Consumer Protection and EULAs

The Law Commissions of Scotland, England and Wales have proposed a clarification of British law about unfair terms in consumer contracts, to ensure that that law applies to end-user licence agreements for software and online services (EULAs).

Canadian jurisdictions do not (so far as I know) have legislation with ‘unfair terms’ in the name, while the UK has implemented the EU Directive on Unfair Terms. (French courts held a decade ago that online contracts, notably the AOL (2004) and Tiscali (2005) subscriber agreements, were subject to the comparable French law – and invalidated a large proportion of the terms that those contracts had imported from US sources.)

We do, however, have consumer protection legislation in all provinces, and other kinds of business regulation. Is there any doubt that the terms of EULAs would be covered by that legislation? Is there an argument that EULAs would be a matter of federal jurisdiction as part of services (or goods, at times) offered through telecommunications? Should the medium of communication of the EULA matter to the applicable law? EULAs can show up when one loads a CD bought at the local store, as well as when one downloads a program or app or … almost anything.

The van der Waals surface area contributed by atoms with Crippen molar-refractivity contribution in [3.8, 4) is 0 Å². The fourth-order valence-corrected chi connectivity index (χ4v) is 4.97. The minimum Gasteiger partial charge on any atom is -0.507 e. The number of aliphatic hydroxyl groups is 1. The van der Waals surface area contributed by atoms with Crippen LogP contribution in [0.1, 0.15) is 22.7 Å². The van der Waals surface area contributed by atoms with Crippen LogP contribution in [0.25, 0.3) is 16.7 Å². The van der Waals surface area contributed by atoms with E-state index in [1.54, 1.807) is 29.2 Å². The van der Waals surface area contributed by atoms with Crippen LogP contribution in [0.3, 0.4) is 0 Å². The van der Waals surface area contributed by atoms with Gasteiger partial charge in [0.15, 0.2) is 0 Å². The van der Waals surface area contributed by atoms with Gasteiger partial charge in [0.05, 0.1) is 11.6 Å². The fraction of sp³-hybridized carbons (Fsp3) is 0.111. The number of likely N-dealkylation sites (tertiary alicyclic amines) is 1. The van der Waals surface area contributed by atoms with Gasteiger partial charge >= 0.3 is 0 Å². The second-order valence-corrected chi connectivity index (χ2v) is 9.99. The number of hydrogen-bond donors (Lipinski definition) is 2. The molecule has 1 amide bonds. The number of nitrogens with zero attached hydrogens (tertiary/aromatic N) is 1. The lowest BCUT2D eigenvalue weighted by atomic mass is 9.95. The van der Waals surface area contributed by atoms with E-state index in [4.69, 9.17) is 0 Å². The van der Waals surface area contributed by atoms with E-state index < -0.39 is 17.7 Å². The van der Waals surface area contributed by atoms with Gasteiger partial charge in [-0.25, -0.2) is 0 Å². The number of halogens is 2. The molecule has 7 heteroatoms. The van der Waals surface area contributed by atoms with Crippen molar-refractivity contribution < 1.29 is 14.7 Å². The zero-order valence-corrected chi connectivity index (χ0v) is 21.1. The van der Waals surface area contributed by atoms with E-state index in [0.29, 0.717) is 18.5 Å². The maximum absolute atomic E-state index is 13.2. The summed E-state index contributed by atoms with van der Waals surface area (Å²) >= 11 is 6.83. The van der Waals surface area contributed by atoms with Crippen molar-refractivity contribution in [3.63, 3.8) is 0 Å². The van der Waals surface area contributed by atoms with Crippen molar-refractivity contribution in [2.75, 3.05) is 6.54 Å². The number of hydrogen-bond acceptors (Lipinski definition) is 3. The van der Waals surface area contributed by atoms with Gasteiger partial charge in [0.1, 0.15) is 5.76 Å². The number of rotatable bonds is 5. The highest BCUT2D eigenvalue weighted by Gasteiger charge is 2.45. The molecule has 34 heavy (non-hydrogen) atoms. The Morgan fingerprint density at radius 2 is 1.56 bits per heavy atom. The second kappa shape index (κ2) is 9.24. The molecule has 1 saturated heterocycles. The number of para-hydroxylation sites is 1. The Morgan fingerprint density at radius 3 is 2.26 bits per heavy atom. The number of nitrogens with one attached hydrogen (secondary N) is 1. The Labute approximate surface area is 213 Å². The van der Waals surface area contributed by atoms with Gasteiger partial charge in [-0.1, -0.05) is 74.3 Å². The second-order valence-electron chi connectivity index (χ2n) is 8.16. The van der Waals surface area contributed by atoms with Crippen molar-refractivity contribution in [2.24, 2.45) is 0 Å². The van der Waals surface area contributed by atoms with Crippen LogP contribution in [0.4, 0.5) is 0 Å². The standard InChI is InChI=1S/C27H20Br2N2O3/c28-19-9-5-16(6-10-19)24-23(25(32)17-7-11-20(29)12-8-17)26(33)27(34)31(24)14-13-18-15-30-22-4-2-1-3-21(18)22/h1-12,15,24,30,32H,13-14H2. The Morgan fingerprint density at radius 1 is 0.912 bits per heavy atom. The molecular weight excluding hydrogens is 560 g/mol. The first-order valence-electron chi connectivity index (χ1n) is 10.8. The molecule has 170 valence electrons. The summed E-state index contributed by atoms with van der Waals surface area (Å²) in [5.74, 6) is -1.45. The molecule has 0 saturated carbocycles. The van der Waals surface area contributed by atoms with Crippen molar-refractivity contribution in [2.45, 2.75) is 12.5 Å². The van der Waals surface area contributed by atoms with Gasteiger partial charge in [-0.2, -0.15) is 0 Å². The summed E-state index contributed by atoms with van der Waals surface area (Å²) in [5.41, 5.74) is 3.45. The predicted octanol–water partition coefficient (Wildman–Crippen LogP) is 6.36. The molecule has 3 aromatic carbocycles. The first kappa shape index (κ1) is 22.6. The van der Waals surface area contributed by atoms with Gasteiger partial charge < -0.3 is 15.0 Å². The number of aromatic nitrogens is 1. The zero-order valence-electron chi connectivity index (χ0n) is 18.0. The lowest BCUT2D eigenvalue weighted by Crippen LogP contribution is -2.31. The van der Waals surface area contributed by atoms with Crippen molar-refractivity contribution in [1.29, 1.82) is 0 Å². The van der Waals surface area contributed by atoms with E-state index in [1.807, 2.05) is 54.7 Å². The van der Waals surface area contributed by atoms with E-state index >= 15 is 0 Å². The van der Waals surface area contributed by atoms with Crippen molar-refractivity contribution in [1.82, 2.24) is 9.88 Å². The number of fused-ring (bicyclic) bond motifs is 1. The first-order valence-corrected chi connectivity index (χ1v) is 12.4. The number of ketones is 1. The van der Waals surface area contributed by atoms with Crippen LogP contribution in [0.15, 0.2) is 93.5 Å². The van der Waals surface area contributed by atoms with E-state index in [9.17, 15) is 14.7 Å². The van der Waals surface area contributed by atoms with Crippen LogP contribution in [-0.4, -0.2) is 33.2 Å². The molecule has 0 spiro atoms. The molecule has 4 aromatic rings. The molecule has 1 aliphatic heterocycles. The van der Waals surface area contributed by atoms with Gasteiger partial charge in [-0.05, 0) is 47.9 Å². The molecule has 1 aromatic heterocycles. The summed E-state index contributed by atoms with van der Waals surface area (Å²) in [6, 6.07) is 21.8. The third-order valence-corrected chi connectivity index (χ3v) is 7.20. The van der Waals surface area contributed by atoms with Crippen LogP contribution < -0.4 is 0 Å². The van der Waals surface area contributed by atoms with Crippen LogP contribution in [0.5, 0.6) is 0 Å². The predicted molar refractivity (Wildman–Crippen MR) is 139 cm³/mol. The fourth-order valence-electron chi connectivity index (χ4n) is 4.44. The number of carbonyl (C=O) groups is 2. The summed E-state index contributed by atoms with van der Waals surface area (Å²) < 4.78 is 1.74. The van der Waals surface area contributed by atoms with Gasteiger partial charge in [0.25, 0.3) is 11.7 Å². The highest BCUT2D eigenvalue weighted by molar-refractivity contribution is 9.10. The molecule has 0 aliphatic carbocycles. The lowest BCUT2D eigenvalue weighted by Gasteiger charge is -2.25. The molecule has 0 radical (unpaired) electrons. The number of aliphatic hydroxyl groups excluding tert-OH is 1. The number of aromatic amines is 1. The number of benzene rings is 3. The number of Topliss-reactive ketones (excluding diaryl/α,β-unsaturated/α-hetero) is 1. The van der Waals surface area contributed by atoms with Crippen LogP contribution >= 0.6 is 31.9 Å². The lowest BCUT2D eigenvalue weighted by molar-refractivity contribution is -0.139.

Besides the Competition Act’s basic rules against misrepresentation, is there a federal law that protects consumers as thoroughly as the provincial statutes? Does there have to be, or is all this matter clearly provincial?

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